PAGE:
USB Secure Flash Drive Product Review

A vast majority of todayrsquo;s workforce use USB memory sticks, they offer unequalled convenience for transferring data. In most situations, if the data is not confidential, a standard USB stick quite acceptable, but what do you use if your data is sensitive?

There are many different types of secure portable devices on the market, with different target certain security levels and users. Finding an acceptable level of security - choosing the appropriate device - will depend on your needs: a government organisation or high security business will be looking for sophisticated levels of protection, while the average user may simply want to be more secure transferring data via a USB device.

This review deals with products more suitable for the average user, someone who doesnrsquo;t want to leave their personal data vulnerable. But it is still relevant to IT departments and managers who issue USB devices to employees - wersquo;ve all had occasion to borrow a colleaguersquo;s memory stick to transfer our files.

In this review, we look at six secure USB memory sticks to discover how suitable they are for an office environment, and some of the typical risks they should address.

Standards
Some USB sticks ship with built in security policies, but these policies are not always validated by a recognised authority. They level of security may be quite acceptable, but it is probably a better option to prioritise products that comply with any of the more widely accepted standards. FIPS (Federal Information Processing Standard - USA) and AES (Advanced Encryption Standard) are two of the main ones. A product with security compliance to these standards will meet your needs. All the products discussed here comply with one of these encryption methods.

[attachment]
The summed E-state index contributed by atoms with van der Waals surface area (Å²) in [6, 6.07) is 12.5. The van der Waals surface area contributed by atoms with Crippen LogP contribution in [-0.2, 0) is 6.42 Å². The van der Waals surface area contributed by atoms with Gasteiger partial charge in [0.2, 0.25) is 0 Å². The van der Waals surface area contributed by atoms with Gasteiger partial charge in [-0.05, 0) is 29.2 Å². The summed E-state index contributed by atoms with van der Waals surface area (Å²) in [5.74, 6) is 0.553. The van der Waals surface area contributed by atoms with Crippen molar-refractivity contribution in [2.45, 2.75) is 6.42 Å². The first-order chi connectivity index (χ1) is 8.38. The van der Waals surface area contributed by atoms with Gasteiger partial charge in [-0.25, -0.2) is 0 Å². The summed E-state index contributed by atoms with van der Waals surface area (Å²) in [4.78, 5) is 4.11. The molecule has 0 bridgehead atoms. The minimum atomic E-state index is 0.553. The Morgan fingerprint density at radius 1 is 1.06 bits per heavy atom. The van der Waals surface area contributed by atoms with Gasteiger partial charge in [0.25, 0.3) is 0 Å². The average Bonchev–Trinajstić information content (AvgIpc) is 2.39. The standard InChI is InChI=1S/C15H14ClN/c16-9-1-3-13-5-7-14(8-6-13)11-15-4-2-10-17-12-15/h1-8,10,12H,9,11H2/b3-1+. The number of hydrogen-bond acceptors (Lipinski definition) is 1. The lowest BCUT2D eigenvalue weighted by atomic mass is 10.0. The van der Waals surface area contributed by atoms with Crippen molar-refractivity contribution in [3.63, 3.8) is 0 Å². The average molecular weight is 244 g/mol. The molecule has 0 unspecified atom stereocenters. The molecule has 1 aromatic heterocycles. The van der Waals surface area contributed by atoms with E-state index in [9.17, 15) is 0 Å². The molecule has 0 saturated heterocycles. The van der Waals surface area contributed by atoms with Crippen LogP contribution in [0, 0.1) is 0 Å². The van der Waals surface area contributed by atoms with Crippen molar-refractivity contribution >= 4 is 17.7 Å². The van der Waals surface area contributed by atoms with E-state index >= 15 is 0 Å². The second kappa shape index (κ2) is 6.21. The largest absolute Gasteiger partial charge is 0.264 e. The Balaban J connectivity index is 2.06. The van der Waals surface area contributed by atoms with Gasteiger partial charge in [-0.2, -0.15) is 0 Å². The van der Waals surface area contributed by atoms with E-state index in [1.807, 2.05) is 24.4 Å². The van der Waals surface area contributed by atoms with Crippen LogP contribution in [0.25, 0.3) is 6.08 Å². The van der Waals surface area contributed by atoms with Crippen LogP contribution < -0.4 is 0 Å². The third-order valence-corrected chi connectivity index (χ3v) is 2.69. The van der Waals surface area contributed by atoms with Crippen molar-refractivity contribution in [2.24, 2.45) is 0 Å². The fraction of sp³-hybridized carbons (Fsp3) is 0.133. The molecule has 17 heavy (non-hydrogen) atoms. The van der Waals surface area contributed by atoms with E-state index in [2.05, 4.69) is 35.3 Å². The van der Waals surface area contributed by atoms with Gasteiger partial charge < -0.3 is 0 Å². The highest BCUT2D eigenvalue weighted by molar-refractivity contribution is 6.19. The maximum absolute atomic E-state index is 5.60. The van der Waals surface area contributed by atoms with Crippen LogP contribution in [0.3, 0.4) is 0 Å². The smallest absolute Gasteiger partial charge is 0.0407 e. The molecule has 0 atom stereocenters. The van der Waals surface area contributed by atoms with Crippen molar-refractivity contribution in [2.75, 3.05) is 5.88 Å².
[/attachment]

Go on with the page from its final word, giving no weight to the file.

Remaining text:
Security
Obviously, security is the most important factor in choosing a secure USB stick. So yoursquo;d be forgiven for assuming that files (stored or deleted) on a secure device were indeed secure. We undertook some very basic tests using just one freely available open source file recovery product to discover that secure is not always what we assume. The testing revealed some important weaknesses for some devices, while others provide a robust level of file protection.

How we tested
It is important to consider how these devices would be used in an office or home environment. In most offices it is common behaviour to lend USB sticks to colleagues. To interrogate weaknesses related to this behaviour we set up three simple tests.

Firstly, we created two MS Word documents - one that we opened from its location within the device under test (if possible), the second document was copied to the device without being opened. Both files were then deleted and the devicersquo;s password was changed. This mimicrsquo;s the possible behaviour of someone who has given their USB stick to another party. We then plugged the device in to a separate computer and scanned it without logging in to the devicersquo;s security/password system. No trace of the deleted files should be detected. We wanted to see if files stored in or even deleted from the secure area of the device could be seen by anyone if they were to just pick up the device if for instance it had been dropped in the street. The obvious hopeful outcome of this test was that no files would be found ensuring privacy.

For the second test we logged in (using the new password) and rescanned the device to see if we could recover the deleted files. Our aim here was to find out if deleting files from the secure area of the device really did delete them in a secure manner or in the same way as a normal file is deleted and thus easily recoverable once logged in.

The third and final test was to reset or format the device using the options provided in the device menu, and then rescan one last time. This should also remove any trace of the files. If you were planning on giving away your USB stick to a colleague, this method would be commonly used to ensure no data is left behind.

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Verbatim Secure lsquo;nrsquo; Go

Overview
Verbatimrsquo;s Secure lsquo;nrsquo; Go USB stick feels really solid. Its rugged plastic casing gives the impression of being highly resistant to damage. The interface connection is also partly protected by a retractable cover but the socket opening is still uncovered and so is still plausibly prone to foreign debris intrusion.

Installation